Between approximately 8:00 p.m. and 10:00 p.m. on May 4, 2003, Elkhart City Police Corporal Brian Schroth supervised a controlled drug buy from a residence at 210 W. Washington Street in Elkhart, which was a property rented by Perryman. Corporal Schroth searched the confidential informant (“C.I.”) and gave him twenty dollars. Corporal Schroth, Corporal Dave Baskins, and the C.I. arrived at the residence, the C.I. entered the residence, and Perryman and Michelle Weekly were present inside. Perryman asked the C.I. what he wanted, and the C.I. said that he wanted “20, ” which indicated that he wanted crack cocaine worth twenty dollars. 2006 Transcript at 273. Weekly then went to the bedroom and retrieved a bag, handed the bag to Perryman, and Perryman handed crack cocaine to the C.I. The C.I. was in the residence for approximately one to two minutes, exited the residence, and went straight to the vehicle containing Corporal Schroth and handed the crack cocaine to him.
As a result of the information and items gathered, the police obtained a search warrant. At approximately 10:00 p.m. on May 5, 2003, the police executed the search warrant. Perryman, Brandy Bowen, and Weekly were present during the execution of the warrant. The police discovered two bags containing individually wrapped rocks of crack cocaine in an air duct. One of the baggies had thirty-five individually wrapped rocks of crack cocaine. The police found approximately sixteen grams of crack cocaine, twenty grams of marijuana, and a marijuana blunt cigar containing approximately 1.7 grams of marijuana. On May 9, 2003, the State charged Perryman with: Count I, possession of cocaine in excess of three grams as a class A felony; Count II, dealing in cocaine as a class B felony; Count III, maintaining a common nuisance as a class D felony; and Count IV, possession of marijuana as a class A misdemeanor. On January 12, 2004, Perryman's counsel filed a motion to suppress all items seized by law enforcement officials and any communications made by Perryman with law enforcement officers. Perryman's counsel argued that the affidavit for the search warrant was largely dependent on the unreliable information provided by the C.I. and was not supported by probable cause.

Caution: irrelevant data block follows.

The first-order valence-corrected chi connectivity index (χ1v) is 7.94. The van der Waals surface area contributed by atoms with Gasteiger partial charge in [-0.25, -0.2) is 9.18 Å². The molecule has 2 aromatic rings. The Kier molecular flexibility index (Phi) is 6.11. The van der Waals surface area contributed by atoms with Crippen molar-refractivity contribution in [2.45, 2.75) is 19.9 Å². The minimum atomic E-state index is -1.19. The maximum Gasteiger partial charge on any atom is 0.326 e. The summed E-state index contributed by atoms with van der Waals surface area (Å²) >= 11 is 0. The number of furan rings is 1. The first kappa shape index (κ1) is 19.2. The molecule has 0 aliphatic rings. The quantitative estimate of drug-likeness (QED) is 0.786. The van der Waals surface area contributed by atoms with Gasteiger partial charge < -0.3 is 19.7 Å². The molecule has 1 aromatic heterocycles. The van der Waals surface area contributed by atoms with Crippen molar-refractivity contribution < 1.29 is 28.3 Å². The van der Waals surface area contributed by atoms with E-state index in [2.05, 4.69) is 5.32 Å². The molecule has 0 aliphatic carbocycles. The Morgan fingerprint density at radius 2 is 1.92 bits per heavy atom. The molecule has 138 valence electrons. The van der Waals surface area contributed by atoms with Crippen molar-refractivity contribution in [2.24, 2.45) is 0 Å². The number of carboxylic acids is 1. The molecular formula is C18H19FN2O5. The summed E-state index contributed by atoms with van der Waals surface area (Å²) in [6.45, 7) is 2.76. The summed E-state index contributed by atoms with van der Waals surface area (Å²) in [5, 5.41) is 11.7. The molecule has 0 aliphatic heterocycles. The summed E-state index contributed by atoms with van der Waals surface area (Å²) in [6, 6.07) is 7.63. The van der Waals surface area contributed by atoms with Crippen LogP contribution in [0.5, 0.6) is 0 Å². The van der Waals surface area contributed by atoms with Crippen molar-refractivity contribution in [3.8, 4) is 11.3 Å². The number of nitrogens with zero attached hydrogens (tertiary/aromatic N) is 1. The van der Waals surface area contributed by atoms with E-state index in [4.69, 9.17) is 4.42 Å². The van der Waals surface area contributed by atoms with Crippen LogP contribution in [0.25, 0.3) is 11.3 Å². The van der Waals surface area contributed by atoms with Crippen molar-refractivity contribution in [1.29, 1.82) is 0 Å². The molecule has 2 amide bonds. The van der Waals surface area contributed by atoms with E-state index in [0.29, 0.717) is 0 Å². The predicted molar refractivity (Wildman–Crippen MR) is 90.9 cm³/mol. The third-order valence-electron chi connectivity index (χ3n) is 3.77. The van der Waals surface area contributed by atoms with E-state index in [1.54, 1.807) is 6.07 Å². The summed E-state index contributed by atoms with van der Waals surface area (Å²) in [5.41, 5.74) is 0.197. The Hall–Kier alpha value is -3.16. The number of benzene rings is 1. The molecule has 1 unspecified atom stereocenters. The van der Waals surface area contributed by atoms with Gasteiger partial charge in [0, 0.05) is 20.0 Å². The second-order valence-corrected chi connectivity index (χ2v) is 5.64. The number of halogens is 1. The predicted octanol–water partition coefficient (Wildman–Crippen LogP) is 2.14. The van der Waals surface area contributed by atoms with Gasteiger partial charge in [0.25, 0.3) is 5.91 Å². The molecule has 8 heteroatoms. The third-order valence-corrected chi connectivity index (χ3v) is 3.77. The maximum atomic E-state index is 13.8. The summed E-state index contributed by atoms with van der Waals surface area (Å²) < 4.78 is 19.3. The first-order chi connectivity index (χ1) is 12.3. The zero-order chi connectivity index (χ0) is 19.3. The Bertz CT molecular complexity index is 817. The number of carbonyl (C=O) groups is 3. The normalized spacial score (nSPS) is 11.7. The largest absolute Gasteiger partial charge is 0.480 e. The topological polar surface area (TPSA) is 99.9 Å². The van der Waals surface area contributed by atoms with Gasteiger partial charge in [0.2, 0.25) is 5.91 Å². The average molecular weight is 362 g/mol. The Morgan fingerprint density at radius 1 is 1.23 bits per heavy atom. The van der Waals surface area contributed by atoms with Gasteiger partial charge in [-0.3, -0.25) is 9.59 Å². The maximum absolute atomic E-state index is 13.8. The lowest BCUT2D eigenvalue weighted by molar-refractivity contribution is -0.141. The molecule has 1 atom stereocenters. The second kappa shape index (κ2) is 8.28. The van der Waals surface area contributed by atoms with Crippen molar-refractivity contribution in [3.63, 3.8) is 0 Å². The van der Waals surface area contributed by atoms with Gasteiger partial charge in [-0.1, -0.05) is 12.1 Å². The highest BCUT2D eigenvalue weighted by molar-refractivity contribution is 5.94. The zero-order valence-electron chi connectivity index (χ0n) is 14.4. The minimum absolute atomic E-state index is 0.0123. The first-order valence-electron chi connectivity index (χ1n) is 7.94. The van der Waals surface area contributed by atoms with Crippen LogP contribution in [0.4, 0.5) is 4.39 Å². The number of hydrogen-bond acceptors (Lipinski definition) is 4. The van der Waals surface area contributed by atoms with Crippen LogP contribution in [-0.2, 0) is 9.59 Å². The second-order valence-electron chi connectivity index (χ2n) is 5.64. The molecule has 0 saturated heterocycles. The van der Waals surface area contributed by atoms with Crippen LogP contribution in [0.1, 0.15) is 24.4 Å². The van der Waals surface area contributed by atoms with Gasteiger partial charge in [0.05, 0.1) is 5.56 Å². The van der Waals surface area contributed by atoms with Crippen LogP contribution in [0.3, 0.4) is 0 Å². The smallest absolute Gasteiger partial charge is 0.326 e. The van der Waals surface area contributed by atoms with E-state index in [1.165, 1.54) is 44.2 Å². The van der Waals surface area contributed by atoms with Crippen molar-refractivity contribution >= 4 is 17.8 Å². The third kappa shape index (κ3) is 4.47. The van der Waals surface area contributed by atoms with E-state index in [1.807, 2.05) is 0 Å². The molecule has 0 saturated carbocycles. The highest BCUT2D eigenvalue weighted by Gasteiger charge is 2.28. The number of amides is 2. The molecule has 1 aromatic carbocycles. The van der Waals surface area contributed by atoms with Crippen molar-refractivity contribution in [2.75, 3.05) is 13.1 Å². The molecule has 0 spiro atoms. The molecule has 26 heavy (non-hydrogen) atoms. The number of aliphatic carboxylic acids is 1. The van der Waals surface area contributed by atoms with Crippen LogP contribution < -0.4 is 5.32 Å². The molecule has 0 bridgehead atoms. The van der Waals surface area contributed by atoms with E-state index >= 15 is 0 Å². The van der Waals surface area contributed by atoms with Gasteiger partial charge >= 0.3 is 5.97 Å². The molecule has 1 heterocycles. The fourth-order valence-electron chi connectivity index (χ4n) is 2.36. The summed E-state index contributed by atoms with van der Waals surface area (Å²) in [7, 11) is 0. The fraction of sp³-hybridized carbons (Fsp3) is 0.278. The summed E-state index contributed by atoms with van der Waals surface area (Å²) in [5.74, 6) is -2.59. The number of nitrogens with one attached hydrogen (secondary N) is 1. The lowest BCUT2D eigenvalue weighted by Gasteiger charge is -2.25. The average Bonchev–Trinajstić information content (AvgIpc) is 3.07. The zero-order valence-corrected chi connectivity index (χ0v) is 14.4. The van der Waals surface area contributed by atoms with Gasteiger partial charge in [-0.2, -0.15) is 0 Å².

On February 27, 2004, the State filed a Notice of Intent to Offer I.R.E. 404(b) Evidence which stated: “It is anticipated that as part of his defense, [Perryman] will argue or present evidence that the cocaine was possessed, not with the intent to deliver, but for his personal use.” Petitioner's Exhibit 5. The State asserted that it was permitted to offer evidence relating to the controlled buy of cocaine and the subsequent search under Evidence Rule 404(b) to show proof of motive, intent, or absence of mistake or accident. Perryman's counsel objected and made an oral motion in limine, which the court overruled.
* * * *
On direct appeal, this court reversed based upon improper voir dire. Id. at 1011. On March 21, 2006, prior to the start of his second trial and through new counsel, Perryman filed a Motion to Suppress or in the Alternative Motion to reconsider and argued that the information provided by Corporal Schroth did not come from first-hand knowledge that a crime had been committed, that Corporal Schroth did not personally observe any illegal activity inside the residence, that the information came solely from the observations related by the C.I. to the officers, and that the evidence obtained as a result of the illegally issued search warrant should be suppressed and excluded from evidence at the trial. On March 23, 2006, the trial court held a hearing on the renewed Motion to Suppress, which it subsequently denied on March 27, 2006, the first day of Perryman's second jury trial. Perryman v. State, No. 20A03-0609-CR-408, slip op. at 4 (Ind.Ct.App. April 9, 2007), trans. denied. Meanwhile, an entry dated March 23, 2006, in the chronological case summary indicates that the State still intended to offer information consistent with the 404(b) motion filed in the first trial. On March 28, 2006, Perryman was again found guilty of possession of cocaine in excess of three grams with the intent to deliver and possession of marijuana. Id.
* * * *
On appeal, Perryman argued that the trial court improperly denied his motion to suppress evidence. Id. at 4. Specifically, Perryman asserted that the evidence seized from his residence was obtained in violation of Ind. Code § 35-33-5-2(b) and that the search warrant was based upon hearsay. Id. The court found that Perryman did not object at trial to the admission of evidence obtained as a result of the warrant and held that, waiver ...